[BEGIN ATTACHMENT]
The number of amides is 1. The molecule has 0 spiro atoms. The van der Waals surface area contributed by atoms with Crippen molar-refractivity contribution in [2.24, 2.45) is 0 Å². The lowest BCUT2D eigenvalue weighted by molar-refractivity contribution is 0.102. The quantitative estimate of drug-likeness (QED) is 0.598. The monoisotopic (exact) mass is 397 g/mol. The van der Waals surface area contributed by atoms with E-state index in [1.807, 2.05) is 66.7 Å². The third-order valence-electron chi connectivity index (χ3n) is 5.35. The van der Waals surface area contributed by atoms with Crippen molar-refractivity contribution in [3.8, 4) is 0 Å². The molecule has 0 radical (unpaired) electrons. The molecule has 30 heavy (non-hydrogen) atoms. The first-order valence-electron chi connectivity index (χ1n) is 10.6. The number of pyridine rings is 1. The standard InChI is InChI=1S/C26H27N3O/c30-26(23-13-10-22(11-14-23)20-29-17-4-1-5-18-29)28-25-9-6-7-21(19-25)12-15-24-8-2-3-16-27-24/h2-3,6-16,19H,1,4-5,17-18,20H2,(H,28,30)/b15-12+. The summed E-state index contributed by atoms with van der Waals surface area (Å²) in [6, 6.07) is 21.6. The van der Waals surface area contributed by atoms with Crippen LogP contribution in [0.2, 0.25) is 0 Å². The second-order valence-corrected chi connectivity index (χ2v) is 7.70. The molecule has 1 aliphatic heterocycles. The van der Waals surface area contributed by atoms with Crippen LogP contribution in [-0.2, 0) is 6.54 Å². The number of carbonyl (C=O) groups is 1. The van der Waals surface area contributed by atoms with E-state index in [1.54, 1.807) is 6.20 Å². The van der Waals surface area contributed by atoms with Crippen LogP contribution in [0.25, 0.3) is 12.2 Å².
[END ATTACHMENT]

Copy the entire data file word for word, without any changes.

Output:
The number of amides is 1. The molecule has 0 spiro atoms. The van der Waals surface area contributed by atoms with Crippen molar-refractivity contribution in [2.24, 2.45) is 0 Å². The lowest BCUT2D eigenvalue weighted by molar-refractivity contribution is 0.102. The quantitative estimate of drug-likeness (QED) is 0.598. The monoisotopic (exact) mass is 397 g/mol. The van der Waals surface area contributed by atoms with E-state index in [1.807, 2.05) is 66.7 Å². The third-order valence-electron chi connectivity index (χ3n) is 5.35. The van der Waals surface area contributed by atoms with Crippen molar-refractivity contribution in [3.8, 4) is 0 Å². The molecule has 0 radical (unpaired) electrons. The molecule has 30 heavy (non-hydrogen) atoms. The first-order valence-electron chi connectivity index (χ1n) is 10.6. The number of pyridine rings is 1. The standard InChI is InChI=1S/C26H27N3O/c30-26(23-13-10-22(11-14-23)20-29-17-4-1-5-18-29)28-25-9-6-7-21(19-25)12-15-24-8-2-3-16-27-24/h2-3,6-16,19H,1,4-5,17-18,20H2,(H,28,30)/b15-12+. The summed E-state index contributed by atoms with van der Waals surface area (Å²) in [6, 6.07) is 21.6. The van der Waals surface area contributed by atoms with Crippen LogP contribution in [0.2, 0.25) is 0 Å². The second-order valence-corrected chi connectivity index (χ2v) is 7.70. The molecule has 1 aliphatic heterocycles. The van der Waals surface area contributed by atoms with Crippen LogP contribution in [-0.2, 0) is 6.54 Å². The number of carbonyl (C=O) groups is 1. The van der Waals surface area contributed by atoms with E-state index in [1.54, 1.807) is 6.20 Å². The van der Waals surface area contributed by atoms with Crippen LogP contribution in [0.25, 0.3) is 12.2 Å².